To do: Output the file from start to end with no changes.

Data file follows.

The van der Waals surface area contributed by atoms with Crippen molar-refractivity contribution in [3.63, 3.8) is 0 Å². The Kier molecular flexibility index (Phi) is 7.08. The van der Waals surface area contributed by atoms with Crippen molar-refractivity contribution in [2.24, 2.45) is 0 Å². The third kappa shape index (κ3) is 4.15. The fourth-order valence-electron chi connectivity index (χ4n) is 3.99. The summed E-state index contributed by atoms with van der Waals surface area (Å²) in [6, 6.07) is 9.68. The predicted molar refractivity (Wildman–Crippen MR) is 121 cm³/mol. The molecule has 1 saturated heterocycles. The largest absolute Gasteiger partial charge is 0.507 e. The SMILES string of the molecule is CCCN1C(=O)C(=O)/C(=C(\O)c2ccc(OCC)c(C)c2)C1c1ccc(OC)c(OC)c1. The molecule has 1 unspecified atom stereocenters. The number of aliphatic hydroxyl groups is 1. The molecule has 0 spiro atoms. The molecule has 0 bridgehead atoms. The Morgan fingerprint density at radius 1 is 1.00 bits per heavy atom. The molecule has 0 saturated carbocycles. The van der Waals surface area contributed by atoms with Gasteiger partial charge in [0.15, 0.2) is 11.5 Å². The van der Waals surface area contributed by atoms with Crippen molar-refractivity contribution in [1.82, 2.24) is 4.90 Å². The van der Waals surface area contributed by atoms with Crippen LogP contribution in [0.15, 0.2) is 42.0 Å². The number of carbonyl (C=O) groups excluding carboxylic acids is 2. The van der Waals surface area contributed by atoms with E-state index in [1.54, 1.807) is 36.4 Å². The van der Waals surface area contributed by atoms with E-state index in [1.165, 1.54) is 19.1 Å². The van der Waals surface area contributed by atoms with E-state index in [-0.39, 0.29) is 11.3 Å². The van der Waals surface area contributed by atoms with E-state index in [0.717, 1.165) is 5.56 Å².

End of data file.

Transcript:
The van der Waals surface area contributed by atoms with Crippen molar-refractivity contribution in [3.63, 3.8) is 0 Å². The Kier molecular flexibility index (Phi) is 7.08. The van der Waals surface area contributed by atoms with Crippen molar-refractivity contribution in [2.24, 2.45) is 0 Å². The third kappa shape index (κ3) is 4.15. The fourth-order valence-electron chi connectivity index (χ4n) is 3.99. The summed E-state index contributed by atoms with van der Waals surface area (Å²) in [6, 6.07) is 9.68. The predicted molar refractivity (Wildman–Crippen MR) is 121 cm³/mol. The molecule has 1 saturated heterocycles. The largest absolute Gasteiger partial charge is 0.507 e. The SMILES string of the molecule is CCCN1C(=O)C(=O)/C(=C(\O)c2ccc(OCC)c(C)c2)C1c1ccc(OC)c(OC)c1. The molecule has 1 unspecified atom stereocenters. The number of aliphatic hydroxyl groups is 1. The molecule has 0 spiro atoms. The molecule has 0 bridgehead atoms. The Morgan fingerprint density at radius 1 is 1.00 bits per heavy atom. The molecule has 0 saturated carbocycles. The van der Waals surface area contributed by atoms with Gasteiger partial charge in [0.15, 0.2) is 11.5 Å². The van der Waals surface area contributed by atoms with Crippen molar-refractivity contribution in [1.82, 2.24) is 4.90 Å². The van der Waals surface area contributed by atoms with Crippen LogP contribution in [0.15, 0.2) is 42.0 Å². The number of carbonyl (C=O) groups excluding carboxylic acids is 2. The van der Waals surface area contributed by atoms with E-state index in [1.54, 1.807) is 36.4 Å². The van der Waals surface area contributed by atoms with E-state index in [1.165, 1.54) is 19.1 Å². The van der Waals surface area contributed by atoms with E-state index in [-0.39, 0.29) is 11.3 Å². The van der Waals surface area contributed by atoms with E-state index in [0.717, 1.165) is 5.56 Å².